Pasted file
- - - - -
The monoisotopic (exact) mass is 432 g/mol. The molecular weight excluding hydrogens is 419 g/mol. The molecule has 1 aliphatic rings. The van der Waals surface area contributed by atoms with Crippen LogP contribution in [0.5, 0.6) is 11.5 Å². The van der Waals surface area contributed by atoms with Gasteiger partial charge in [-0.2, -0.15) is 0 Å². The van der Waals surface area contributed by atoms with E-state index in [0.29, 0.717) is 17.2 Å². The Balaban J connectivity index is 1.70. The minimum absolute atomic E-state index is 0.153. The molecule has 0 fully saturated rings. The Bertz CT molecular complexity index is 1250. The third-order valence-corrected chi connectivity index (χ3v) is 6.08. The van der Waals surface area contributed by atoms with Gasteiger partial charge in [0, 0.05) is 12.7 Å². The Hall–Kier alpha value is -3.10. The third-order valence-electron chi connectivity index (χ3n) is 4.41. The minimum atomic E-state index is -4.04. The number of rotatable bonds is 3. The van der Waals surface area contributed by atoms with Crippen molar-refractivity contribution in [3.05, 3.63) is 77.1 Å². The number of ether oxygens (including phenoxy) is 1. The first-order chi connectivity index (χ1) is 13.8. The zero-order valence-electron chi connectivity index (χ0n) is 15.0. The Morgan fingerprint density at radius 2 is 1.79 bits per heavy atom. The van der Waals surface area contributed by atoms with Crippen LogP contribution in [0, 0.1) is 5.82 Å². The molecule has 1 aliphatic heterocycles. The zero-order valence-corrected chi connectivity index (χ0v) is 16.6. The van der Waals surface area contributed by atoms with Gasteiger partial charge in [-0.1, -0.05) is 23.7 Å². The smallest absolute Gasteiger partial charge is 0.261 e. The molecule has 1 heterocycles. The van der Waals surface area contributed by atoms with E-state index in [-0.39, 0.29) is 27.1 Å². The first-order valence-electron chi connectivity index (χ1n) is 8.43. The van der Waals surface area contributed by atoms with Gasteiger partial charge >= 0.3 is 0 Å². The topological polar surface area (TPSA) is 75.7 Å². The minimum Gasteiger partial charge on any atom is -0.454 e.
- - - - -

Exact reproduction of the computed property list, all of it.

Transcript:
The monoisotopic (exact) mass is 432 g/mol. The molecular weight excluding hydrogens is 419 g/mol. The molecule has 1 aliphatic rings. The van der Waals surface area contributed by atoms with Crippen LogP contribution in [0.5, 0.6) is 11.5 Å². The van der Waals surface area contributed by atoms with Gasteiger partial charge in [-0.2, -0.15) is 0 Å². The van der Waals surface area contributed by atoms with E-state index in [0.29, 0.717) is 17.2 Å². The Balaban J connectivity index is 1.70. The minimum absolute atomic E-state index is 0.153. The molecule has 0 fully saturated rings. The Bertz CT molecular complexity index is 1250. The third-order valence-corrected chi connectivity index (χ3v) is 6.08. The van der Waals surface area contributed by atoms with Gasteiger partial charge in [0, 0.05) is 12.7 Å². The Hall–Kier alpha value is -3.10. The third-order valence-electron chi connectivity index (χ3n) is 4.41. The minimum atomic E-state index is -4.04. The number of rotatable bonds is 3. The van der Waals surface area contributed by atoms with Crippen molar-refractivity contribution in [3.05, 3.63) is 77.1 Å². The number of ether oxygens (including phenoxy) is 1. The first-order chi connectivity index (χ1) is 13.8. The zero-order valence-electron chi connectivity index (χ0n) is 15.0. The Morgan fingerprint density at radius 2 is 1.79 bits per heavy atom. The van der Waals surface area contributed by atoms with Crippen LogP contribution in [0, 0.1) is 5.82 Å². The molecule has 1 aliphatic heterocycles. The zero-order valence-corrected chi connectivity index (χ0v) is 16.6. The van der Waals surface area contributed by atoms with Gasteiger partial charge in [-0.1, -0.05) is 23.7 Å². The smallest absolute Gasteiger partial charge is 0.261 e. The molecule has 1 heterocycles. The van der Waals surface area contributed by atoms with E-state index in [-0.39, 0.29) is 27.1 Å². The first-order valence-electron chi connectivity index (χ1n) is 8.43. The van der Waals surface area contributed by atoms with Gasteiger partial charge >= 0.3 is 0 Å². The topological polar surface area (TPSA) is 75.7 Å². The minimum Gasteiger partial charge on any atom is -0.454 e.